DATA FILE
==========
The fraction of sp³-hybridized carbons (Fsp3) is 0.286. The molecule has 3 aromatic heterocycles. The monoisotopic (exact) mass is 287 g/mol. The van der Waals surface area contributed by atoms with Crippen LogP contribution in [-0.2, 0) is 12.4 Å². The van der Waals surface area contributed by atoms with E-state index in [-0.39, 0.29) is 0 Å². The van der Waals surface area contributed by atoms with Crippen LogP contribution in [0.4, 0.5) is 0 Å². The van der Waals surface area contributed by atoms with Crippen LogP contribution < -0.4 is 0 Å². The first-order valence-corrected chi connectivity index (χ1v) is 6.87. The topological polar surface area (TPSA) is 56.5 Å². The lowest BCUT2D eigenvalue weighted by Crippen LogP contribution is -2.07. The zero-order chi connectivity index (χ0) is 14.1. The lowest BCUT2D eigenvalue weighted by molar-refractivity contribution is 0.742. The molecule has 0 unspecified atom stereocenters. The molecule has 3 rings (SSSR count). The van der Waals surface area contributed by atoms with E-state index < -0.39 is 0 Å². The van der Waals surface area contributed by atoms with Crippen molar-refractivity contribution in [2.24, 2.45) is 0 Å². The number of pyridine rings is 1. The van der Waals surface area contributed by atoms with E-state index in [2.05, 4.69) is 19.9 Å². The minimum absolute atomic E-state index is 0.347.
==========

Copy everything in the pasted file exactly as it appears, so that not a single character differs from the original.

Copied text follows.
The fraction of sp³-hybridized carbons (Fsp3) is 0.286. The molecule has 3 aromatic heterocycles. The monoisotopic (exact) mass is 287 g/mol. The van der Waals surface area contributed by atoms with Crippen LogP contribution in [-0.2, 0) is 12.4 Å². The van der Waals surface area contributed by atoms with E-state index in [-0.39, 0.29) is 0 Å². The van der Waals surface area contributed by atoms with Crippen LogP contribution in [0.4, 0.5) is 0 Å². The van der Waals surface area contributed by atoms with Crippen LogP contribution < -0.4 is 0 Å². The first-order valence-corrected chi connectivity index (χ1v) is 6.87. The topological polar surface area (TPSA) is 56.5 Å². The lowest BCUT2D eigenvalue weighted by Crippen LogP contribution is -2.07. The zero-order chi connectivity index (χ0) is 14.1. The lowest BCUT2D eigenvalue weighted by molar-refractivity contribution is 0.742. The molecule has 0 unspecified atom stereocenters. The molecule has 3 rings (SSSR count). The van der Waals surface area contributed by atoms with E-state index < -0.39 is 0 Å². The van der Waals surface area contributed by atoms with Crippen molar-refractivity contribution in [2.24, 2.45) is 0 Å². The number of pyridine rings is 1. The van der Waals surface area contributed by atoms with E-state index in [2.05, 4.69) is 19.9 Å². The minimum absolute atomic E-state index is 0.347.